Spring Wings, the valley’s largest festival to recognize the importance of birds and their habitat, takes flight Saturday with a variety of activities ranging from tours to classes.
Now in its 18th year, Spring Wings celebrates migratory birds returning on their northward journey. A full day of events is scheduled from 10 a.m.-3 p.m. at the Churchill County Fairgrounds’ multi-purpose building on Sheckler Road. The first 50 people arriving at the door will receive a Spring Wings gift bag that includes custom wildflower seed mix from Comstock Nursery in Gardnerville and other donated items.
According to Susan Sawyer, visitors service manager for the U.S. Fish and Wildlife Service’s Stillwater NWR complex, Saturday begins with a tour at 7:30 a.m and wraps up with a second tour at 3 p.m. Among the highlights are viewing hawk and owl nests, checking out the wood duck boxes and visiting a heron rookery.
Those interested in taking either tour must sign up online by today at 5 p.m. at www.springwings.org or at registration on Saturday before the tours begin. Sawyer said registration is first come.
The drought, though, has reduced the number of tours throughout the wetlands.
“Guided tours are limited this year due to the drought so as not to disturb or stress birds competing for limited resources,” Sawyer said.
Sawyer said scheduled exhibits and activities include information from Lahontan State Park, Bureau of Reclamation interactive water knowledge game, Mason Valley Beekeepers with their see-through hive, Carson Valley Trails Association, Fallon Paiute Shoshone tribal wetlands, Wetlands & Wings Youth Outdoor Program, Truckee Meadows water systems, Vella Torvik’s wildlife photography; Stillwater Wildlife Refuge and kids wild-craft activities; live Birds of Prey; Pacific Flyway Decoy Association, Naval Air station Fallon Natural Resources; Carson Watershed Subconservancy District with their new water flow model, Lahontan Valley Claybreakers youth trap club; Rising Sun Art Gallery and a children’s art activity and more.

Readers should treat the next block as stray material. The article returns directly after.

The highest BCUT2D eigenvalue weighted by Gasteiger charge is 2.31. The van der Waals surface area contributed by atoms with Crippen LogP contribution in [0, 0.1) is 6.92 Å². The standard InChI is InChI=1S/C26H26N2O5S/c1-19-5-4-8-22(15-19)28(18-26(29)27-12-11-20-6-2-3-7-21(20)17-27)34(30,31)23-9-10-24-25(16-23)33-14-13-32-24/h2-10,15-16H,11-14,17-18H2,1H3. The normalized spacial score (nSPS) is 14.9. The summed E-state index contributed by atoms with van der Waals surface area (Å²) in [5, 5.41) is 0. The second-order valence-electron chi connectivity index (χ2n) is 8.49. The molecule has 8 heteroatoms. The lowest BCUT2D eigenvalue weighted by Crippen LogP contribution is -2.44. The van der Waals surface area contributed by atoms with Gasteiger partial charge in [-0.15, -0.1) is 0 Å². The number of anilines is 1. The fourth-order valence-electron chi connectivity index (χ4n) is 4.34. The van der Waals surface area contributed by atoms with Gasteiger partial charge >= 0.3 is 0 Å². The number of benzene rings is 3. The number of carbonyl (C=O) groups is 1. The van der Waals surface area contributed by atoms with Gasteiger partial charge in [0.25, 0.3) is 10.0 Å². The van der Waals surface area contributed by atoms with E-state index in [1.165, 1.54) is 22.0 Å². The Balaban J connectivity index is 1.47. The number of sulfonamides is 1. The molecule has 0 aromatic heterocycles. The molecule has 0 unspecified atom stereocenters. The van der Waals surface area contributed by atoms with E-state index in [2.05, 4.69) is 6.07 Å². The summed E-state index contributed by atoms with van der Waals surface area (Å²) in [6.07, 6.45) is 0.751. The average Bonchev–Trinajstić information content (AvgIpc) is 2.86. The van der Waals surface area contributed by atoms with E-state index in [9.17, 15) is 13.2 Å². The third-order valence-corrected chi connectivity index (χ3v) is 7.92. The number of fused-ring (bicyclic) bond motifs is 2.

Sawyer said special free presentations include Meet the Bats, Nevada Dept. of Wildlife, noon; Basics of Bees with Jane Anderson at 1 p.m.; and live falconry with Marie Gaspari-Crawford at 2 p.m.
A popular workshop, carving a decorative shorebird decoy, is led by the Pacific Flyway Decoy Association whose members are more artists than hunters these days, Sawyer said.
“Decoy carving is an original American art form beginning with waterfowl hunting decoys in the early 1900s,” said Bob Joseph, Fallon resident and current President of the PFDA. “However, what started out as being functional for sport has evolved to include all North American birds such as waders, shore, raptors and songbirds. The carvings have elevated to an artistic level where the bird appears alive.”
Joseph said his group hosts workshops in California, but the only one held in Nevada is at Spring Wings. PFDA also puts on an annual Wildlife Art Festival competition in July in Sacramento, and those who carve at Spring Wings are eligible to enter in the Bench Class category at no charge, no matter the skill level.
Sawyer said the festival offers the public a chance to learn about and carve their own version of a local favorite, the Greater Yellowlegs and learn about the history of decoy carving at a special free seminar on Saturday at 11 a.m. in the multi-purpose building .
Sawyer said the PFDA artists provide personal instruction and all materials to complete their carving during the workshop, which runs from 10 a.m.–3 p.m.
Seats are limited, register now at www.springwings.org before Saturday.